Extended Friday prayer break for Muslims proposed in Kyrgyzstan


BISHKEK (TCA) — Some lawmakers in Kyrgyzstan have proposed to force employers in the predominantly Muslim, but officially secular, country to allow employees extended lunch breaks to attend Friday prayers, the main worship service for Muslims, RFE/RL’s Kyrgyz Service reported.

The initiative comes three years after an abortive bill to reshape the work week from its current Monday-Friday to Sunday-Thursday, also in keeping with the practice in many states with Muslim majorities.

The latest debate accompanies years of broader discussion on the role of Islam in Kyrgyzstan, where the authorities have expressed alarm over the dangers of radical Islam but tended to look the other way as illegal practices like bridenapping and polygamy continue.

All state and private employees would have the right to be absent between 12:30 p.m. and 2:30 p.m. to attend Friday Prayers under the newly proposed changes to the Labor Code.

Supporters of the Friday lunch-hour extension argue that it simply defends the rights of employees, while critics insist religious norms should not steer labor practices in a secular country.

“It’s only one hour a day, once a week, or the equivalent of two calendar days a year,” says lawmaker Tazabek Ikramov, who supports the changes and adds that “many lawmakers support it.”

He argues that “people are attending mosque prayers anyway, and it would continue that way even if we didn’t change the law.”

About three-quarters of Kyrgyzstan’s nearly 6 million people are Muslims.

Deputy Mufti of Kyrgyzstan Akimzhan Ergeshev welcomed the bill, saying it would spare practicing Muslims from “having to break rules.”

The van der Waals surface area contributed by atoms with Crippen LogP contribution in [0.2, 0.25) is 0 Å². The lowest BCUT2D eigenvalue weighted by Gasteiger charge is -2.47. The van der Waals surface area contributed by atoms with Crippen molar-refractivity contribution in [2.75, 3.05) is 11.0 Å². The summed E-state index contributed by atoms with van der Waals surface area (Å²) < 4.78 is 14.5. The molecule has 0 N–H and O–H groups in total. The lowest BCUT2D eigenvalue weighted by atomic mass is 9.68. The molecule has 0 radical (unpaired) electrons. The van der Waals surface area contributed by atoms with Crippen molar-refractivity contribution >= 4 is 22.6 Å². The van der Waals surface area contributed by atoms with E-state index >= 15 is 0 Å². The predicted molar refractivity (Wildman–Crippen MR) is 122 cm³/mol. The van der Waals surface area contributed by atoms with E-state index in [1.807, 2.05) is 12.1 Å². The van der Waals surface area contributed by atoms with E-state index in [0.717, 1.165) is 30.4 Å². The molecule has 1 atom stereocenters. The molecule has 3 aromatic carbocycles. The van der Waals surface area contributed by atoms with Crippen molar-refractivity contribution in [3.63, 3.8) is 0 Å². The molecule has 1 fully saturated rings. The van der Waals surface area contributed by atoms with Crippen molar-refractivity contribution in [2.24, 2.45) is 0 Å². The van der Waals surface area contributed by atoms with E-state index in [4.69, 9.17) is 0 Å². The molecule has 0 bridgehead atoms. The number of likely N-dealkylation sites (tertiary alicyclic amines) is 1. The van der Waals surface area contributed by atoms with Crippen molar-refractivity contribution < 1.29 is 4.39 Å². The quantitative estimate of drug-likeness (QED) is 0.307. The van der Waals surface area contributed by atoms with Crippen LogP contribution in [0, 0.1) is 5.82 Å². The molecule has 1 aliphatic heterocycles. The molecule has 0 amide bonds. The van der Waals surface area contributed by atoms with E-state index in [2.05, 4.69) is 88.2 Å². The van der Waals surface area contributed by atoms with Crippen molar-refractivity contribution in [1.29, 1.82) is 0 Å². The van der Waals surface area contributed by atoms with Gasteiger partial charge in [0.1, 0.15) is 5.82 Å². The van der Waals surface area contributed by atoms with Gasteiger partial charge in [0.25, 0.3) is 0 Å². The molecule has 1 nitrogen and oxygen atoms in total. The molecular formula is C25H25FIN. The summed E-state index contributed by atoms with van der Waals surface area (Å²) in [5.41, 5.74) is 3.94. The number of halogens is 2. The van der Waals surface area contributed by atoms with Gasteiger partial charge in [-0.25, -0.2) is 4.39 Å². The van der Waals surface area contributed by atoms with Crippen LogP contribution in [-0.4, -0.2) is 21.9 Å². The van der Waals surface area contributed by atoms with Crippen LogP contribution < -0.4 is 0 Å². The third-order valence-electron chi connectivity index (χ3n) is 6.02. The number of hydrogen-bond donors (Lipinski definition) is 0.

“Currently, our religious people have to break laws, facing warnings at work, and losing jobs and money to practice their faith,” Ergeshev told RFE/RL’s Kyrgyz Service.

Not everyone welcomes the proposal, including some practicing Muslims among the opponents of the bill. “I am a Muslim and I follow and respect Islamic religious rituals, but I think it’s wrong to cut short working hours because of prayers,” Bishkek-based journalist Bayana Kulova says.

Kulova suggests that practicing Muslims perform Friday Prayers in their offices instead. “Many workplaces have special rooms for prayers,” she says. “Especially lawmakers each have their own offices, so they can pray there if they wish to pray.”

Lawyer Nurdin Asanov warns that the bill might set an awkward precedent. “What if representatives of other faiths demand changes to the law to accommodate their religious norms, too?” he says. “After all, we have followers of the Orthodox Church and Catholics, and then Muslims are divided into Sunnis and Shi’a, and all have their different rules.”

Parliament has not yet scheduled a date for the debate.

Sergey Kwan